The City Council agreed today to hold a hearing to look into the specific case of an immigrant construction worker whose boss allegedly reported him to ICE, which then arrested him with the help of Boston Police, after the worker was injured on the job and applied for worker's comp. Read more.
The City Council agreed today to take a look at how to make Newbury Street safe for pedestrians - especially those in wheelchairs or pushing strollers - on sidewalks increasingly cluttered with signboards advertising local shops. Read more.
The City Council today approved a resolution in support of journalists at the Globe and WBUR who are battling management over workplace conditions and pay and benefits. Read more.
With two women kidnapped after leaving Boston clubs in a month's time - and with one dead and the other one allegedly raped several times - city councilors today said they plan to look at how the city can make public spaces safer for women by helping to dismantle a pervasive rape culture. Read more.
Boston city councilors take turns inviting local members of the clergy to open their Wednesday meetings with a convocation. Today was Althea Garrison's first turn and the at-large councilor invited her friend, Roy Owens, pastor of the Walthall Chapel Church of Christ of God in Christ in Roxbury.
Owens typically runs for elected office every year and makes opposition to the gays in general and same-sex marriage in particular a key part of his campaigns. Read more.
The Boston City Council yesterday agreed with a request from Councilor Michael Flaherty (at large) to look at adding an optional 13th year to city high schools. Read more.
The Daily Free Press details a petition drive by City Councilor Michelle Wu (at large) against the fare hike and for free passes for seniors and students and reduced fares for low-income residents.
Boston city councilors agreed yesterday to take a look at how to ensure local companies that get tax breaks actually hire all the people or help fund community programs they promised to when receiving city tax breaks. Read more.
The Boston City Council today approved a package of election-related changes that would include increasing council terms from two to four years starting with the 2021 election. Read more.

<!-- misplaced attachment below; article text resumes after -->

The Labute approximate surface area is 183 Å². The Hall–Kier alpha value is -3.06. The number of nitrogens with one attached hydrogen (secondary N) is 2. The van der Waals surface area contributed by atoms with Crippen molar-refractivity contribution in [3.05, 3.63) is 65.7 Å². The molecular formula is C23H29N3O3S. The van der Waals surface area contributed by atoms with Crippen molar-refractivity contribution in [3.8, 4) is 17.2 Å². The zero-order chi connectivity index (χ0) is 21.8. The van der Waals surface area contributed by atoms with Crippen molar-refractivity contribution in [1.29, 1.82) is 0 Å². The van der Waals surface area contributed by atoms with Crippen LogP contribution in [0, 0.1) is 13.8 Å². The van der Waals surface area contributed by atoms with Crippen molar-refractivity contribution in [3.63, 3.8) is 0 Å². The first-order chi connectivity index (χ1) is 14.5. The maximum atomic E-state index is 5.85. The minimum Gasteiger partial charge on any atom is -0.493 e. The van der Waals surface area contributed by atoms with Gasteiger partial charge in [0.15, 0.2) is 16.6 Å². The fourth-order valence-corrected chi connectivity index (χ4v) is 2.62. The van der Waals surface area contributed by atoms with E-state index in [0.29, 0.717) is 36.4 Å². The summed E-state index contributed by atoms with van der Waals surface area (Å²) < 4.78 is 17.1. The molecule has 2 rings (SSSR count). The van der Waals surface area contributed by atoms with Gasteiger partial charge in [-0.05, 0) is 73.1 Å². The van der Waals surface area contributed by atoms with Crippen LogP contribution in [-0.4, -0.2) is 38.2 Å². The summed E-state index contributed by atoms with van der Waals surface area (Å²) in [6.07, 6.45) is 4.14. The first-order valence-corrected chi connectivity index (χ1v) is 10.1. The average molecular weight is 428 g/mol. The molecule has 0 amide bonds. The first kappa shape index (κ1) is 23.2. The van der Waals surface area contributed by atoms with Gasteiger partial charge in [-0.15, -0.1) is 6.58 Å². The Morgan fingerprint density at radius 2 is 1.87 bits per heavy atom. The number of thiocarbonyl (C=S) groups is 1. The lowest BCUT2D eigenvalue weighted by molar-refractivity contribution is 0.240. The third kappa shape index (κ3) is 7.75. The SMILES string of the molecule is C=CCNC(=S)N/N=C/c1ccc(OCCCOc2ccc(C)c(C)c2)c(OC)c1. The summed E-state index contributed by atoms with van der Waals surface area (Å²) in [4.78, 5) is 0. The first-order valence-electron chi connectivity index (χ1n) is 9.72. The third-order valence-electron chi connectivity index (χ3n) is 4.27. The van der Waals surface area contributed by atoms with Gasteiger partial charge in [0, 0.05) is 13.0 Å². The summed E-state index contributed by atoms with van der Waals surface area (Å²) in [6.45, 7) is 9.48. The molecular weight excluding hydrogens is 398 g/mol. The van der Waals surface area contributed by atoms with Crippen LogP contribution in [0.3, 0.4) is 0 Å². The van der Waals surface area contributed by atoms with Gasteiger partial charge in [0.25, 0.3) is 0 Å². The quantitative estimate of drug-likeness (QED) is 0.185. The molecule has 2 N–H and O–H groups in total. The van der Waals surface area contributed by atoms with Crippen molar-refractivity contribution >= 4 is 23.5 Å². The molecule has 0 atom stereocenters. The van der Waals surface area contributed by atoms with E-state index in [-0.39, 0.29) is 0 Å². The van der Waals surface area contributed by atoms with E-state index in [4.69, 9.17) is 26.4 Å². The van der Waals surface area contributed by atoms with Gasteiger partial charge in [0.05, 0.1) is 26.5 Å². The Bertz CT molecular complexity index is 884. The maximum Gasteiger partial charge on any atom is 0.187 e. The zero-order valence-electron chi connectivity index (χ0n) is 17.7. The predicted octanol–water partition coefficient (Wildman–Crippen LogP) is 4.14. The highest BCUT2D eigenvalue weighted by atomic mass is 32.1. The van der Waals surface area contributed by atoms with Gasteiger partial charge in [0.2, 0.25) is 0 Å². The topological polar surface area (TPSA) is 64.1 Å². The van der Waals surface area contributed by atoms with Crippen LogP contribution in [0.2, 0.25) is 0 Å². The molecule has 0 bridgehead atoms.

City Councilor Ed Flynn (South Boston, South End, Chinatown, Downtown) wants to do something about construction workers he says are starting earlier or finishing later than allowed and leaving the streets they work on a mess. Read more.
Councilor Kim Janey (Roxbury) today proposed giving minority Boston entrepreneurs a two-year head start on getting local marijuana licenses as a way to address past wrongs in the war on drugs and to help ensure at least some of the profits from the lucrative business stay local. Read more.
City Councilor Michelle Wu argues:
Forget fare hikes; let’s seek the sustainable revenue sources to take action on improving service levels, electrifying trains, and speeding up buses.
City Councilors Michael Flaherty (at large) and Ed Flynn (South Boston) want the BPDA to shove developer's plans for more than 1,300 condos and apartments at the old L Street power station into a drawer until after the developer and Massport can proved the developers actually have the right to build a giant residential complex next to a truck route feeding into the nearby working port area. Read more.
Councilors Lydia Edwards (East Boston, Charlestown, North End) and Kim Janey (Roxbury) say the city's current affordable-housing efforts are not enough to stop the Manhattanization of Boston. Read more.
Two people have created formal campaigns for a possible run for the Allston-Brighton city-council seat now held by Mark Ciommo.
Tim McCarthy, who has represented Hyde Park, Roslindale and Mattapan on the city council since 2013, announced tonight he's decided not to run for re-election this fall.
City Council President Andrea Campbell (Dorchester) and other councilors say they're fed up with death and destruction on Boston streets caused by texting Massholes and other bad drivers, and want to look at new methods to stop them.
Among the possibilities raised by Campbell: Cameras mounted at key intersections and along major roadways that could catch and generate people barrelling through red lights and going way too fast. Read more.
- Page 1